Portland's Japantown Community Analysis

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From its formation in the late nineteenth century to its downfall in the 1940s, Portland’s Japantown, or Nihonmachi, has served as a safe haven for many Japanese immigrants searching for opportunities in the Pacific Northwest (Katagiri). Because Oregon was a common place for the Japanese to enter the United States, many of the immigrants chose to stay in Portland (Sakamoto). Portland’s Japantown was characterized by flourishing business, schools, and a strong sense of community. Furthermore, although Japantown was originally predominantly male community similar to Portland’s Chinatown, the Japanese started families, which gave them an advantage over other minority groups and helped ease their assimilation into American society. A strong sense of community characterized Portland’s Japantown before World War II. Because multiple families lived in the same neighborhood, there were many …show more content…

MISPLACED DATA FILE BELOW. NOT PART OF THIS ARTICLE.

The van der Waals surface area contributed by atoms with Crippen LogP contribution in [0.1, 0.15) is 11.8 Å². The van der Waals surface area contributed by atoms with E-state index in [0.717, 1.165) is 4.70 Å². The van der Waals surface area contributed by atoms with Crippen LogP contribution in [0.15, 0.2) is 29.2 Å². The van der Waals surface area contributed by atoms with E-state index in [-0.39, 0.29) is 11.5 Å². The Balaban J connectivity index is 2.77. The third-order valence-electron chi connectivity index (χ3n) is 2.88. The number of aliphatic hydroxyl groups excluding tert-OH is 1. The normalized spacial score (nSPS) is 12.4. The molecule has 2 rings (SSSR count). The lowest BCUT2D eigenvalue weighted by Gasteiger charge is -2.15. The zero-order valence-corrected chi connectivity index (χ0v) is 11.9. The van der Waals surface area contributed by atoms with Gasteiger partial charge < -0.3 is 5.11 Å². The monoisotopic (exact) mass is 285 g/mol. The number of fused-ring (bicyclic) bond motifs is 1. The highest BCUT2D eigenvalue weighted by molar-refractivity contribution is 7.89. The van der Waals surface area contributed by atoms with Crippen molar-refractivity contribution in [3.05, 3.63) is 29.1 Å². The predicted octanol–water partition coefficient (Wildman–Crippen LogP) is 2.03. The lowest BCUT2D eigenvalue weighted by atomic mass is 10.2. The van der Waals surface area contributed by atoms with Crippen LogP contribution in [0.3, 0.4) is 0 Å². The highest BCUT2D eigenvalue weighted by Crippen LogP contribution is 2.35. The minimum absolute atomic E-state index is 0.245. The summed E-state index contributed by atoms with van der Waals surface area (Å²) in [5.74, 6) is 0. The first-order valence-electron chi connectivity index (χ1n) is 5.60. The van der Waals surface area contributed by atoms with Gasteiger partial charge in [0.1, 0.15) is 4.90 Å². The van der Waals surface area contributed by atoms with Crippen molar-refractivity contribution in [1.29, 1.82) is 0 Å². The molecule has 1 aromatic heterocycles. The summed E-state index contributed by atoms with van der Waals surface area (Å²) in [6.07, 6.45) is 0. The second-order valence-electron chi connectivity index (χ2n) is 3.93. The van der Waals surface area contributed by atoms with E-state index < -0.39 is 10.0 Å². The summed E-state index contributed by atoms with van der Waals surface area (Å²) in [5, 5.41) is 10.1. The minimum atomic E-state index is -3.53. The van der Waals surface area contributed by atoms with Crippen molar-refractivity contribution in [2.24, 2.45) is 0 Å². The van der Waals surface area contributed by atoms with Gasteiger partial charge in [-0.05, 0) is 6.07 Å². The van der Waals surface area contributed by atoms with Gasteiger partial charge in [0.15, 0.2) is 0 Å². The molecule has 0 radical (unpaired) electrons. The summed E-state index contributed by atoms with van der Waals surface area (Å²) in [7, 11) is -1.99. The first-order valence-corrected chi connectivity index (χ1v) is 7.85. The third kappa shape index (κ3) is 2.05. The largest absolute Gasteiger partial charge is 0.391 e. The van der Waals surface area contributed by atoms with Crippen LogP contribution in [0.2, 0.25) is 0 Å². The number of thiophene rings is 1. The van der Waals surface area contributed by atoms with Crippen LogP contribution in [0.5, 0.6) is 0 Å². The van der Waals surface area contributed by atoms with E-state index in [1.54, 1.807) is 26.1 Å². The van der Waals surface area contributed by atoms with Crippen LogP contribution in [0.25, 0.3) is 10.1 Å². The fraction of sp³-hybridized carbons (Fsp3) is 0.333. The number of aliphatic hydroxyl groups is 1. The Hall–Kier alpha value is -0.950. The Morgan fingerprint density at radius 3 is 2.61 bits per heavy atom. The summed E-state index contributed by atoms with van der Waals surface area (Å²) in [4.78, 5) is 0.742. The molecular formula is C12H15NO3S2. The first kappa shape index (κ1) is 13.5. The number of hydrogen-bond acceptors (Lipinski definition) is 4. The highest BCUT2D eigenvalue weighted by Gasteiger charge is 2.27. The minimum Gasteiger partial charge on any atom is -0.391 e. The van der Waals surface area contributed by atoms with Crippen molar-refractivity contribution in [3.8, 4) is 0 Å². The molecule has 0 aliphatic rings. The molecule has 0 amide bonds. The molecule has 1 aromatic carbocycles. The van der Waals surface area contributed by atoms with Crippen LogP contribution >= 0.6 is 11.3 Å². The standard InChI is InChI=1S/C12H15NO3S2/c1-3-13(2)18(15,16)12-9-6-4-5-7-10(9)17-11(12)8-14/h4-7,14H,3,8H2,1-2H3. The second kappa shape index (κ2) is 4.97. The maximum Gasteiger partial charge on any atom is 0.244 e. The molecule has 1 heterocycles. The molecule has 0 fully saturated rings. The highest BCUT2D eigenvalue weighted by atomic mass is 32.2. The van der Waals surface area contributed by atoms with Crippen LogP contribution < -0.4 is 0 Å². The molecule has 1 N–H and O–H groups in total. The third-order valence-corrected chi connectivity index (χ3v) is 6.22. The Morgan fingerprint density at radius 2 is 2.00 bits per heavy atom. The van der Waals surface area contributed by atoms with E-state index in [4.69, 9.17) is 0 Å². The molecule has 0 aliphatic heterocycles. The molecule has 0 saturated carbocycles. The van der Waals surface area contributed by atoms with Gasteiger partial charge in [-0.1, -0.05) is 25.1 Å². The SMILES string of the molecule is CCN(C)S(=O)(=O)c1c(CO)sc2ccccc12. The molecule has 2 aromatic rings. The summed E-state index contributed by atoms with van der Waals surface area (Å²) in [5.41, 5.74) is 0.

As a result, the Japanese could “book hotel rooms” and “hold banquets” in Portland (Toll, 24), luxuries that the Chinese could not enjoy. In contrast, Americans believed that the Chinese “could not be assimilated into the white community” (Wong, 19) because of discrimination at the federal, state and local levels: respectively, the Chinese Exclusion Acts, the Oregon Constitution, and Portland ordinances.
Japantown and Chinatown both served as safe places for immigrants to live, work, and socialize. Although both had businesses, Japantown was able to set itself apart from Chinatown by stressing a family culture. Because the Japanese created families, they were seen as wanting to stay in America permanently and contribute to the community. Even though Japantown dissolved as World War II began, these characteristics ultimately gave the Japanese benefits over the other minority groups in

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